January 19th, 2006, 8:00 to 9:00 pm
Dr. Sherman, the author of Stoic Warriors, explores the moral challenges military men and women face in their lives and their implicit turn to Stoicism for guidance. Having served as a Distinguished Chair in Ethics at the U.S. Naval Academy, she offers an inside look as an outsider. Sherman argues that the contemporary military offers a window into ancient Stoic philosophy, including both its attractions and dangers.
Nancy Sherman is University Professor of Philosophy at Georgetown University and Adjunct Professor of Law at the Georgetown Law School. In 1997-1999, she served as the inaugural holder of the Distinguished Chair in Ethics at the United States Naval Academy. She is the author of Stoic Warriors: The Ancient Philosophy Behind the Military Mind; Making A Necessity of Virtue: Aristotle and Kant on Virtue; The Fabric of Character: Aristotle’s Theory of Virtue. She is also the editor of Critical Essays on the Classics: Aristotle’s Ethics.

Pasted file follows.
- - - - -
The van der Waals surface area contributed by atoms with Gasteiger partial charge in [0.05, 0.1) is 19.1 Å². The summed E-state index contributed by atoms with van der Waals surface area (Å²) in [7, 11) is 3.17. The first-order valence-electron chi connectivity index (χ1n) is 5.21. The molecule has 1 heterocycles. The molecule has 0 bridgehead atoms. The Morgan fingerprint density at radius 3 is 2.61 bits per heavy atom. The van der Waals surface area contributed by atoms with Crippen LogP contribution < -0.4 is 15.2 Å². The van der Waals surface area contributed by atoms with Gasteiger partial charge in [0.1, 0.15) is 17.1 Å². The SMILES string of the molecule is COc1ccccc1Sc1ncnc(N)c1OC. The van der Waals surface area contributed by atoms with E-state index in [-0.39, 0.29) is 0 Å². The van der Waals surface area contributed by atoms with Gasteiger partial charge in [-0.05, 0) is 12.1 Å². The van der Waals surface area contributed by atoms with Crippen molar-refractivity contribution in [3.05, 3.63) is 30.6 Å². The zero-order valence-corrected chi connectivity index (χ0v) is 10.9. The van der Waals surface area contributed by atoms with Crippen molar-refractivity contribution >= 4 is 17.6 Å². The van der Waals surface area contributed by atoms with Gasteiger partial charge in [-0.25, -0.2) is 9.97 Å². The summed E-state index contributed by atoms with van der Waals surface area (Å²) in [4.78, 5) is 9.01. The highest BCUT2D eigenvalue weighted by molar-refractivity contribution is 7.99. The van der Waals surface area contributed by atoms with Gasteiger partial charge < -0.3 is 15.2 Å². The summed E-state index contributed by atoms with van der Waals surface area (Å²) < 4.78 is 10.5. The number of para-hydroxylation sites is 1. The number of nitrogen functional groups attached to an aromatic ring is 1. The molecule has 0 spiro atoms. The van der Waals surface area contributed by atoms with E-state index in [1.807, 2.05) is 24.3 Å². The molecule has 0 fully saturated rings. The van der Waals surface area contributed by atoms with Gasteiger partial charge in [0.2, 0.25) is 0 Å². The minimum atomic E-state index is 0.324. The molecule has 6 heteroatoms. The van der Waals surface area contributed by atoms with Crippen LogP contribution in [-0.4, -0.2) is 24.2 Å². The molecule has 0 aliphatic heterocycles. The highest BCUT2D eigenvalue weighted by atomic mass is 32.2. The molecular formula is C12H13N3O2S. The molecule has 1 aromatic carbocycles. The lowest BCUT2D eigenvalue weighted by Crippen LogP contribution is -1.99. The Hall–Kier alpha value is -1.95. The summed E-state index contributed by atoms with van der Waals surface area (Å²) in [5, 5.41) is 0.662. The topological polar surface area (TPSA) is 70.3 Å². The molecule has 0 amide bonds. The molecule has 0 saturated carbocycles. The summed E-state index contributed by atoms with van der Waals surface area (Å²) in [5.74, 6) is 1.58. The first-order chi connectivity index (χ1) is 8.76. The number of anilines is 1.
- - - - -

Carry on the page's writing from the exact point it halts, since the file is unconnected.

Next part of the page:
Nancy Sherman has been an Associate Professor of Philosophy at Yale University and has held visiting positions at Johns Hopkins and the University of Maryland. She has written over 30 published articles in the general area of ethics, history of moral philosophy, ancient philosophy, military ethics, moral psychology, and the emotions. She has been the recipient of many awards, including fellowships from the National Endowment for the Humanities, the American Council of Learned Societies, the American Philosophical Society, the Mellon Foundation, and the Charlotte W. Newcombe Fellowship of the Woodrow Wilson Foundation.
Prof. Sherman holds a Ph.D. from Harvard University in philosophy and an M.Litt. in philosophy from the University of Edinburgh. She has a B.A. magna cum laude from Bryn Mawr College.